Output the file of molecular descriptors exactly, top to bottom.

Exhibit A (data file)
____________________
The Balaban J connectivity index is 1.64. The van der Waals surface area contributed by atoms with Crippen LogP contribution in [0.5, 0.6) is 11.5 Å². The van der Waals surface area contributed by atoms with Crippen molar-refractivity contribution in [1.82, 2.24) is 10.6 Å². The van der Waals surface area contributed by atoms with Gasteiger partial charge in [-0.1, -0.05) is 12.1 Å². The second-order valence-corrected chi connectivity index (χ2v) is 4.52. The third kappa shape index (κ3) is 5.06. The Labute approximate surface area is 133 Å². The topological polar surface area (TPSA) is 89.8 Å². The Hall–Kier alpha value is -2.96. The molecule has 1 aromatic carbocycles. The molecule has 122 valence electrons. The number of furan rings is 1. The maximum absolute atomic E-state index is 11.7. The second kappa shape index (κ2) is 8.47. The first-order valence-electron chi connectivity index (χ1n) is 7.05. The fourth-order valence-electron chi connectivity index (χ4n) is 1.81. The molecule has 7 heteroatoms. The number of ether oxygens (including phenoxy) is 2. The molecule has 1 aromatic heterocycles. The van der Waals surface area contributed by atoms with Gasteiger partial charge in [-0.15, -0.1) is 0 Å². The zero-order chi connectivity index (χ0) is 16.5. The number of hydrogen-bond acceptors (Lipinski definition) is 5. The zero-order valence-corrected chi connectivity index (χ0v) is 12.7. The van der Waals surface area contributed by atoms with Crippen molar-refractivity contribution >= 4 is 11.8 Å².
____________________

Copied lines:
The Balaban J connectivity index is 1.64. The van der Waals surface area contributed by atoms with Crippen LogP contribution in [0.5, 0.6) is 11.5 Å². The van der Waals surface area contributed by atoms with Crippen molar-refractivity contribution in [1.82, 2.24) is 10.6 Å². The van der Waals surface area contributed by atoms with Gasteiger partial charge in [-0.1, -0.05) is 12.1 Å². The second-order valence-corrected chi connectivity index (χ2v) is 4.52. The third kappa shape index (κ3) is 5.06. The Labute approximate surface area is 133 Å². The topological polar surface area (TPSA) is 89.8 Å². The Hall–Kier alpha value is -2.96. The molecule has 1 aromatic carbocycles. The molecule has 122 valence electrons. The number of furan rings is 1. The maximum absolute atomic E-state index is 11.7. The second kappa shape index (κ2) is 8.47. The first-order valence-electron chi connectivity index (χ1n) is 7.05. The fourth-order valence-electron chi connectivity index (χ4n) is 1.81. The molecule has 7 heteroatoms. The number of ether oxygens (including phenoxy) is 2. The molecule has 1 aromatic heterocycles. The van der Waals surface area contributed by atoms with Gasteiger partial charge in [-0.15, -0.1) is 0 Å². The zero-order chi connectivity index (χ0) is 16.5. The number of hydrogen-bond acceptors (Lipinski definition) is 5. The zero-order valence-corrected chi connectivity index (χ0v) is 12.7. The van der Waals surface area contributed by atoms with Crippen molar-refractivity contribution >= 4 is 11.8 Å².